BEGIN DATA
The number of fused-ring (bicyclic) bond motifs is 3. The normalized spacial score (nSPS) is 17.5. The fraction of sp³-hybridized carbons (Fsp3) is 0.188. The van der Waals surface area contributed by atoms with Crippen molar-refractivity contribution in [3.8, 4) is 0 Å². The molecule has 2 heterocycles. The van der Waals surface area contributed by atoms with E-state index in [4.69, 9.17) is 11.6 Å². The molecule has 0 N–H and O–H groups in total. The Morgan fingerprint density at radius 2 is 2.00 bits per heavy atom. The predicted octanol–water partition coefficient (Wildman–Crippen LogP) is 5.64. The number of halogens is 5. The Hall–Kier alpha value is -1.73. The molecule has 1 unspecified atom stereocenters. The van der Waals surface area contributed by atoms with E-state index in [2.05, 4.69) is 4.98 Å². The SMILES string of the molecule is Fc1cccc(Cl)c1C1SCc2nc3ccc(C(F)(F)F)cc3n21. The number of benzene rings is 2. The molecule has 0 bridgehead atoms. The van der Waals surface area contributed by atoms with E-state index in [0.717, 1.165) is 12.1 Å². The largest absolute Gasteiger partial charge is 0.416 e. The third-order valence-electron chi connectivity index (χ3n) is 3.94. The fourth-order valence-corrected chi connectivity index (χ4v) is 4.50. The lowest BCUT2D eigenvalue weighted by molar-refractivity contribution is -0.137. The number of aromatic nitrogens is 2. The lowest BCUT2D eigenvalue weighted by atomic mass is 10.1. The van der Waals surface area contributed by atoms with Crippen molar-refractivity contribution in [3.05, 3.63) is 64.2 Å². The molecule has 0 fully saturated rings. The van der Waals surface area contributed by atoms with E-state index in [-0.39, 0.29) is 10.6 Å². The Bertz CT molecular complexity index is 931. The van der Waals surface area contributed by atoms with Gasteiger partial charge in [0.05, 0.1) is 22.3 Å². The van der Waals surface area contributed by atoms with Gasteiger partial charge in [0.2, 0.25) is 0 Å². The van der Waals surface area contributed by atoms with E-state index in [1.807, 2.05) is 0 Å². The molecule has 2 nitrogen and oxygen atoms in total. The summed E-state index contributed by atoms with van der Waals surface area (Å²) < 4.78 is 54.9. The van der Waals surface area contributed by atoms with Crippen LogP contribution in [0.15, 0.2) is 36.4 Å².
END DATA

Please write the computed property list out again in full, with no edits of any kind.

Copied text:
The number of fused-ring (bicyclic) bond motifs is 3. The normalized spacial score (nSPS) is 17.5. The fraction of sp³-hybridized carbons (Fsp3) is 0.188. The van der Waals surface area contributed by atoms with Crippen molar-refractivity contribution in [3.8, 4) is 0 Å². The molecule has 2 heterocycles. The van der Waals surface area contributed by atoms with E-state index in [4.69, 9.17) is 11.6 Å². The molecule has 0 N–H and O–H groups in total. The Morgan fingerprint density at radius 2 is 2.00 bits per heavy atom. The predicted octanol–water partition coefficient (Wildman–Crippen LogP) is 5.64. The number of halogens is 5. The Hall–Kier alpha value is -1.73. The molecule has 1 unspecified atom stereocenters. The van der Waals surface area contributed by atoms with E-state index in [2.05, 4.69) is 4.98 Å². The SMILES string of the molecule is Fc1cccc(Cl)c1C1SCc2nc3ccc(C(F)(F)F)cc3n21. The number of benzene rings is 2. The molecule has 0 bridgehead atoms. The van der Waals surface area contributed by atoms with E-state index in [0.717, 1.165) is 12.1 Å². The largest absolute Gasteiger partial charge is 0.416 e. The third-order valence-electron chi connectivity index (χ3n) is 3.94. The fourth-order valence-corrected chi connectivity index (χ4v) is 4.50. The lowest BCUT2D eigenvalue weighted by molar-refractivity contribution is -0.137. The number of aromatic nitrogens is 2. The lowest BCUT2D eigenvalue weighted by atomic mass is 10.1. The van der Waals surface area contributed by atoms with Crippen molar-refractivity contribution in [3.05, 3.63) is 64.2 Å². The molecule has 0 fully saturated rings. The van der Waals surface area contributed by atoms with E-state index in [-0.39, 0.29) is 10.6 Å². The Bertz CT molecular complexity index is 931. The van der Waals surface area contributed by atoms with Gasteiger partial charge in [0.05, 0.1) is 22.3 Å². The van der Waals surface area contributed by atoms with Gasteiger partial charge in [0.2, 0.25) is 0 Å². The van der Waals surface area contributed by atoms with E-state index in [1.807, 2.05) is 0 Å². The molecule has 2 nitrogen and oxygen atoms in total. The summed E-state index contributed by atoms with van der Waals surface area (Å²) < 4.78 is 54.9. The van der Waals surface area contributed by atoms with Crippen LogP contribution in [0.15, 0.2) is 36.4 Å².